The Continuing Relevance of Hayek

Economist Russ Roberts has a good column in today’s Wall Street Journal outlining the continuing relevance of F.A. Hayek’s work to our own time:

He was born in the 19th century, wrote his most influential book more than 65 years ago, and he’s not quite as well known or beloved as the sexy Mexican actress who shares his last name. Yet somehow, Friedrich Hayek is on the rise….

Hayek is not the only dead economist to have garnered new attention. Most of the living ones lost credibility when the Great Recession ended the much-hyped Great Moderation. And fears of another Great Depression caused a natural look to the past. When Federal Reserve Chairman Ben Bernanke zealously expanded the Fed’s balance sheet, he was surely remembering Milton Friedman’s indictment of the Fed’s inaction in the 1930s. On the fiscal side, Keynes was also suddenly in vogue again…

But now that the stimulus has barely dented the unemployment rate, and with government spending and deficits soaring, it’s natural to turn to Hayek. He championed four important ideas worth thinking about in these troubled times.

First, he and fellow Austrian School economists such as Ludwig Von Mises argued that the economy is more complicated than the simple Keynesian story….

Second, Hayek highlighted the Fed’s role in the business cycle. Former Fed Chairman Alan Greenspan’s artificially low rates of 2002-2004 played a crucial role in inflating the housing bubble and distorting other investment decisions. Current monetary policy postpones the adjustments needed to heal the housing market.

Third, as Hayek contended in “The Road to Serfdom,” political freedom and economic freedom are inextricably intertwined. In a centrally planned economy, the state inevitably infringes on what we do, what we enjoy, and where we live. When the state has the final say on the economy, the political opposition needs the permission of the state to act, speak and write. Economic control becomes political control….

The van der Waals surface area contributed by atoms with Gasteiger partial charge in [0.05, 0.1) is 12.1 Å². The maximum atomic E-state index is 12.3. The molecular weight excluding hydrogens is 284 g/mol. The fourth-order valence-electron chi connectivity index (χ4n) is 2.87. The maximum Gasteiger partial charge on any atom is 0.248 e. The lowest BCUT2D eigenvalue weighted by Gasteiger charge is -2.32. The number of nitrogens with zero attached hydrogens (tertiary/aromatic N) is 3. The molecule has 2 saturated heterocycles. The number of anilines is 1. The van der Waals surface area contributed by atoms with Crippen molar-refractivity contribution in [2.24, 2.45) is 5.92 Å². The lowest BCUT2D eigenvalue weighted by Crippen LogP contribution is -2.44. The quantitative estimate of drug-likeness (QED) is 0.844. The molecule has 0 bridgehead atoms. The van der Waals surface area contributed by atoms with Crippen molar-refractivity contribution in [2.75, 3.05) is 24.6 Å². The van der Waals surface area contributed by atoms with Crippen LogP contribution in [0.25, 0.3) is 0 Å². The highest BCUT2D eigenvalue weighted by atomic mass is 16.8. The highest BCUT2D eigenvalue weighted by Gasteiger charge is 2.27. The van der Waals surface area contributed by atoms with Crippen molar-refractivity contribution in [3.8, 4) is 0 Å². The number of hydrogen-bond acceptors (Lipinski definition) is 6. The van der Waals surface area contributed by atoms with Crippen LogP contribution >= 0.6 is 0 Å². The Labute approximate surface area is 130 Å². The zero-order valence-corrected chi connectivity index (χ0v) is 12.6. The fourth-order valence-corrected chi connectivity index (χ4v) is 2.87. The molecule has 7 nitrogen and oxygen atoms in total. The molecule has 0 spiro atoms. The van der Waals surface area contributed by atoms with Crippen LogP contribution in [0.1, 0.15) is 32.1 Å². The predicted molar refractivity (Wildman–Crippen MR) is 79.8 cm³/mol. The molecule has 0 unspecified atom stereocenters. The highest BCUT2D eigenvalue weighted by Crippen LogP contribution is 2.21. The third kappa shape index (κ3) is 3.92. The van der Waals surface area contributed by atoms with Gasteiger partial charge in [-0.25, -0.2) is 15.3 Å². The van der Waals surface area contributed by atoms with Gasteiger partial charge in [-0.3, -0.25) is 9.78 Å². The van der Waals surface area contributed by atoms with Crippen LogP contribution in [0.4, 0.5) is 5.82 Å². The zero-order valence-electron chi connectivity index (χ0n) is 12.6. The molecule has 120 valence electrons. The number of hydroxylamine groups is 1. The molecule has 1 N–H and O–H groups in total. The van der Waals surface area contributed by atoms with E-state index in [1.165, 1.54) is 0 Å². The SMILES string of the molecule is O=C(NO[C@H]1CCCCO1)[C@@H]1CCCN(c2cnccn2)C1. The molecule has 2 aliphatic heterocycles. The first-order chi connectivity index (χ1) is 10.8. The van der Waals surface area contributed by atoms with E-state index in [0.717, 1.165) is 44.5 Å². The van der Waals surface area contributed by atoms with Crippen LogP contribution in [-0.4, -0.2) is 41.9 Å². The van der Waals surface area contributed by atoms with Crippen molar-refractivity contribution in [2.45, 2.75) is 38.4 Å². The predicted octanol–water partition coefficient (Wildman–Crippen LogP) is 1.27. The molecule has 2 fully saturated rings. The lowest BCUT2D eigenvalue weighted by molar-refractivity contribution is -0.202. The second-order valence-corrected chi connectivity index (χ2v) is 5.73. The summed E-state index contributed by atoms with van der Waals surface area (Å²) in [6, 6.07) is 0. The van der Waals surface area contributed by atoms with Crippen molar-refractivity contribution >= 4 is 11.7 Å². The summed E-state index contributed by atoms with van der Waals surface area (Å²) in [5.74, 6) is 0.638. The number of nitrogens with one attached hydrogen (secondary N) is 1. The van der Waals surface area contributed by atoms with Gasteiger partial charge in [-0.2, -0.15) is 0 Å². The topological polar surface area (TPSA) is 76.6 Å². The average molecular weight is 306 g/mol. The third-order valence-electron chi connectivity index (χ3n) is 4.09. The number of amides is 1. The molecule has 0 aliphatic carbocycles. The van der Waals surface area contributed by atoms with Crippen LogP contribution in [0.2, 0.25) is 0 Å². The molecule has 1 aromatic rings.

Even when the state tries to steer only part of the economy in the name of the “public good,” the power of the state corrupts those who wield that power. Hayek pointed out that powerful bureaucracies don’t attract angels—they attract people who enjoy running the lives of others. They tend to take care of their friends before taking care of others. And they find increasing that power attractive. Crony capitalism shouldn’t be confused with the real thing.

The fourth timely idea of Hayek’s is that order can emerge not just from the top down but from the bottom up. The American people are suffering from top-down fatigue. President Obama has expanded federal control of health care. He’d like to do the same with the energy market. Through Fannie and Freddie, the government is running the mortgage market. It now also owns shares in flagship American companies. The president flouts the rule of law by extracting promises from BP rather than letting the courts do their job. By increasing the size of government, he has left fewer resources for the rest of us to direct through our own decisions…..

I gave my own thoughts on Hayek’s continuing relevance here. In this post, I analyzed the continuing relevance of Hayek’s critique of conservatism. In a March post, I considered Hayek’s influence on academic thought and made the case for including his most important ideas in high school curricula.